Sometimes, an employee asks for schedule changes, extra hours or even permission to work from home now and then. If you grant such requests, track them carefully.
Recent case: Katherine worked as a telemarketer. After getting into a vehement, profane argument with her supervisor, she was terminated for insubordination.
Katherine decided to get even in court. She sued for sex discrimination, claiming that a male co-worker had been allowed to work from home, got extra hours when he requested them and got modifications to his Saturday schedule when he asked.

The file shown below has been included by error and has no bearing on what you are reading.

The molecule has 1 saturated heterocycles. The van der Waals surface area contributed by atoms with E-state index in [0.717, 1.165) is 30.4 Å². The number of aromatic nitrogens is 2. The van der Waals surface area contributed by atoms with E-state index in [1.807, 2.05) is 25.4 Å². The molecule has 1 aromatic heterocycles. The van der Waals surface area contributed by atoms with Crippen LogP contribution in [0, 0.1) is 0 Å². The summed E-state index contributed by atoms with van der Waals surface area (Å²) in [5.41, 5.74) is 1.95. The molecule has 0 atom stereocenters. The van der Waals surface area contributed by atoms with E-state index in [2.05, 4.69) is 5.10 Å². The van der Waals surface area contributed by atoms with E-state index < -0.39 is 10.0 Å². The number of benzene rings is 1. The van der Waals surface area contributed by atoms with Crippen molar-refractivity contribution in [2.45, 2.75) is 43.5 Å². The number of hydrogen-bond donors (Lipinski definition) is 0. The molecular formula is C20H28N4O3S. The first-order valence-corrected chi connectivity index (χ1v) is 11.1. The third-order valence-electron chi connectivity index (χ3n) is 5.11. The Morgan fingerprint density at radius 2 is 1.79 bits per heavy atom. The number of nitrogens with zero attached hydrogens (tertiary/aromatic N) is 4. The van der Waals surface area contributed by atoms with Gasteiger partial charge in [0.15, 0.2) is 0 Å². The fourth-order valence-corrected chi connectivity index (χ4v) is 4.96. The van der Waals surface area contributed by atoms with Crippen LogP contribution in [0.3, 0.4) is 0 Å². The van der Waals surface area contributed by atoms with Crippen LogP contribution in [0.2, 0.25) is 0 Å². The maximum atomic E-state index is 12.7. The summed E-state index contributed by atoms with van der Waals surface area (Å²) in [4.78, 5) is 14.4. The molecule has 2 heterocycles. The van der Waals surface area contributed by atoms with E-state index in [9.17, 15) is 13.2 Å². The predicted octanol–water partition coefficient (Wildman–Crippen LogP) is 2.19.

However, she admitted she never asked to work from home or for a different schedule. When she did ask for additional work hours, she got them. The court dismissed the claim. (Garges v. The People’s Light and Theater, No. 09-2456, ED PA, 2012)
- Prevent hostile-environment lawsuits: No teasing allowed
- Workplace romance gone bad? Don't hesitate to terminate if you perceive danger
- Worried about reining in religious tension? Don't ban all discussion of faith
- Devout UNC-Wilmington prof wins promotion and back pay
- Diverse workplaces may spur additional lawsuits